For the most part, it will be form and functionality that are foremost in the mind of most website operators because, in this day and age, website users are discerning and keeping their attention is key. However, a preoccupation with keeping a visitor on a website by virtue of a dynamic 'look and feel' must be tempered with a degree of legal substance.
When providing a growing portal to traffic, transactions and data collection and transfers, a website operator must recognise the responsibilities it has to protect the interests of its visitors, customers and users. A failure to feature certain fundamental information on a website could bring possible action by consumer protection bodies or customers and potentially cause considerable damage to reputation.
It is essential for businesses to comply with legislation and regulations requiring the display of certain information on websites.
Whatever the purpose a website may serve, there is certain core information its operator must disclose, including amongst other things:
- its name
- its geographical address
- contact details including an e-mail address
- details of non-electronic contact methods
If a website collects and uses personal information (as defined in the Data Protection Act 1998) it must provide the person with appropriate information on what data is to be collected and how it is to be used. The following details are required to be given prior to data collection:
- the identity of the business
- what data is to be collected
- the use(s) for which the data is to be collected
Need to know?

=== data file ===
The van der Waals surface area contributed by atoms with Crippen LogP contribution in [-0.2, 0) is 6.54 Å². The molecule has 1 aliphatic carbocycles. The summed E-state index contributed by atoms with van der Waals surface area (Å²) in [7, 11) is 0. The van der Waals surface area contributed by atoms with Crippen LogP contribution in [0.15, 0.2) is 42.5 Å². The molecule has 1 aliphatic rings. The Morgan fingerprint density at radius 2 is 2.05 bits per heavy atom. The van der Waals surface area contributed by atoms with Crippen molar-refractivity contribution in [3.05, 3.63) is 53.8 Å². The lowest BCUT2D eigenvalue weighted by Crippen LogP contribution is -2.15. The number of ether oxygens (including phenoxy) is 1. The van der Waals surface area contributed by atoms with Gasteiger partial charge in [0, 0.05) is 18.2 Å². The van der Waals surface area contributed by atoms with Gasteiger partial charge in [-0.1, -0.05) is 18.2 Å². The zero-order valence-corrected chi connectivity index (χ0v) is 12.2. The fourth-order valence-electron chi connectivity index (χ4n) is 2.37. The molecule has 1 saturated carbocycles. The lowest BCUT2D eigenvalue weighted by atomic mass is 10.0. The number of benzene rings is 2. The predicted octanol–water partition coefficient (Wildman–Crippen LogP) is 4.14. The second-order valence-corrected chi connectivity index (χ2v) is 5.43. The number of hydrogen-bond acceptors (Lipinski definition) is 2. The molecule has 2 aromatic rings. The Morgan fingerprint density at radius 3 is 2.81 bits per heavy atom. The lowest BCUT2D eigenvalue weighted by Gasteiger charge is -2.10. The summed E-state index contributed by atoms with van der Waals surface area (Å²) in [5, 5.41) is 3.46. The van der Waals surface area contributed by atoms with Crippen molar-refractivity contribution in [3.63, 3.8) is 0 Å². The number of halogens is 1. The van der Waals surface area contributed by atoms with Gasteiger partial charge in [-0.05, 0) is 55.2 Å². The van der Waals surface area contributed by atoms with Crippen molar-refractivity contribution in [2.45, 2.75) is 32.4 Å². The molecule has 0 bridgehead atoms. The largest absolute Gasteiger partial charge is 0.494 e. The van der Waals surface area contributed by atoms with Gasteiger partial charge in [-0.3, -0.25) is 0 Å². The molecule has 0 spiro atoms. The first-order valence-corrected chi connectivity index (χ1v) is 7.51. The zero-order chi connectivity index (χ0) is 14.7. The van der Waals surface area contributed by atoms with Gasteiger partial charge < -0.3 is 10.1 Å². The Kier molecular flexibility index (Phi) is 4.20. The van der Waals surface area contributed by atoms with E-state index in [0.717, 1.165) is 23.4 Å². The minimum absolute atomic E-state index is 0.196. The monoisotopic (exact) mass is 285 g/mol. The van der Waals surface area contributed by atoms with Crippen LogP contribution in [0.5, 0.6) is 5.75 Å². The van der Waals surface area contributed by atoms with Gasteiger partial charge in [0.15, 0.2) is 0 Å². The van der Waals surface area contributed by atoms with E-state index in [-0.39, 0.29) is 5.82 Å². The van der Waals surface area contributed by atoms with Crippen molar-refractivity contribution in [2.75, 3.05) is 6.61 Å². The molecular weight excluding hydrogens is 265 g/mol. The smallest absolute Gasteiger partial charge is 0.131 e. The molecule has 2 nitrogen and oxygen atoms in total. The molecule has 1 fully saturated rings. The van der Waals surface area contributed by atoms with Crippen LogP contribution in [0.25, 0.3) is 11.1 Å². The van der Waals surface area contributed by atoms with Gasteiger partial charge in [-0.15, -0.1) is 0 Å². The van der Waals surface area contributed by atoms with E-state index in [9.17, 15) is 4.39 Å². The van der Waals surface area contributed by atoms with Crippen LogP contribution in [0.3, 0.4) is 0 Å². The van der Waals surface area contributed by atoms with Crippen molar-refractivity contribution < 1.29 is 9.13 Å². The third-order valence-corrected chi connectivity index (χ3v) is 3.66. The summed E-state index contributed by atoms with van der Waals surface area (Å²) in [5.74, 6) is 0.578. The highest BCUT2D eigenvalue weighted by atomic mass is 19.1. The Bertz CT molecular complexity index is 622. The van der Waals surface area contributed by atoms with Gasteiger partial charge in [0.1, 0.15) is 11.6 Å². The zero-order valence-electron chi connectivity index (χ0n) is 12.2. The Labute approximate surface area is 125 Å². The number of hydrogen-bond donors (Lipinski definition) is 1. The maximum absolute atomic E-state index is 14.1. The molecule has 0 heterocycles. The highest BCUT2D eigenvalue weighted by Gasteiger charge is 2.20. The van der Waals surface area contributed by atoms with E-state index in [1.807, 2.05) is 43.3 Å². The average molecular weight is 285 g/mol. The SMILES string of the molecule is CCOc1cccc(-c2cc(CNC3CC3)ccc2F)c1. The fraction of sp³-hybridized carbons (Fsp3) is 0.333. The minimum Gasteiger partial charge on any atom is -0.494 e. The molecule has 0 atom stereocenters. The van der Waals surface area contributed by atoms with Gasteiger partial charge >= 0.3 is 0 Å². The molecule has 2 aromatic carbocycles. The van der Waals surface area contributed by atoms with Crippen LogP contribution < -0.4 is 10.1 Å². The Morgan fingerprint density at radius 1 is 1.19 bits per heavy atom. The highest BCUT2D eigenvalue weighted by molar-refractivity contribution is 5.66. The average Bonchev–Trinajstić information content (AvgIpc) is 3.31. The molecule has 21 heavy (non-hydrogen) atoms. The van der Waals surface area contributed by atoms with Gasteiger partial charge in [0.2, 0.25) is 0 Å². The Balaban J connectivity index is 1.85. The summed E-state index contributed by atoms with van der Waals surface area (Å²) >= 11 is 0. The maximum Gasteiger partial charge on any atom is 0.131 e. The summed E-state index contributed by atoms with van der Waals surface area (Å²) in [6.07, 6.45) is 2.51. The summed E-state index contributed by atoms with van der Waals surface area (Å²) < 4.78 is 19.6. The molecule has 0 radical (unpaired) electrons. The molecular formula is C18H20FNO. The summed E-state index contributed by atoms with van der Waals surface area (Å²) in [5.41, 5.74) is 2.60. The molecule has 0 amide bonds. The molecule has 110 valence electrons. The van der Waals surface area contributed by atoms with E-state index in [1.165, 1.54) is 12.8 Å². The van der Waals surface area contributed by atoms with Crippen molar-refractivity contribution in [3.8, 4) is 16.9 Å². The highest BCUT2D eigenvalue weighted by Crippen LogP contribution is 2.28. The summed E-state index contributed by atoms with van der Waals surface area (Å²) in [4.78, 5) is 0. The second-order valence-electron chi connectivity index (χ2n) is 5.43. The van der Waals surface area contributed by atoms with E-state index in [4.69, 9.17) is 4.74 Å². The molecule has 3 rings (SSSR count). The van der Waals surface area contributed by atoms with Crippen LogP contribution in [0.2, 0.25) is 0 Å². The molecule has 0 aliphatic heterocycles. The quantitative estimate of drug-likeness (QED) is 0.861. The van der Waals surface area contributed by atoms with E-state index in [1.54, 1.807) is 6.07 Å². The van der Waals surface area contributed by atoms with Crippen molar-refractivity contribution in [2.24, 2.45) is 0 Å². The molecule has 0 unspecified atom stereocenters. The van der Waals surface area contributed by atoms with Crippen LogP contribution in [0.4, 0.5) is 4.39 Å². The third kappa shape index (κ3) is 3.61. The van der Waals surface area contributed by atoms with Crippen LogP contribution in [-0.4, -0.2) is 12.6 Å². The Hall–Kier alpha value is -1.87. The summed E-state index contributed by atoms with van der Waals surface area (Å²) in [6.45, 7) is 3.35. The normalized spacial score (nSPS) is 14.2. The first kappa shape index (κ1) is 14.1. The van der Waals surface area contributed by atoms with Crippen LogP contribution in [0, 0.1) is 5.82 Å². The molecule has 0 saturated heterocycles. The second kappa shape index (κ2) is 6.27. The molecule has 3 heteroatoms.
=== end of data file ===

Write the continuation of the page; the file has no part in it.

The type of information required varies in accordance with, amongst, the nature and structure of a website operator's business; how the website is used; and who the customers are, for example:
- Limited Companies must disclose the company's registered name; the part of the UK in which the company is registered and the company's registered address.
- Regulated professions must disclose details of the professional body with which it is registered and a reference to the professional rules which apply
- Where contracts are being concluded a site requires a description of the various steps to be followed; confirmation of filing and access provisions (if applicable), instructions to identify and correct orders before placing them; and the languages available in completing the contract
- Consumer contracts must additionally disclose: a description of the goods or services being sold, price(s) payable, delivery arrangements, and details of cancellation and "cooling off provisions"
Notable other disclosures must be made, for example:
- where a business is subject to an authorisation scheme, it must give details of the relevant supervisory authority
- where a business is subject to VAT, it must disclose its VAT number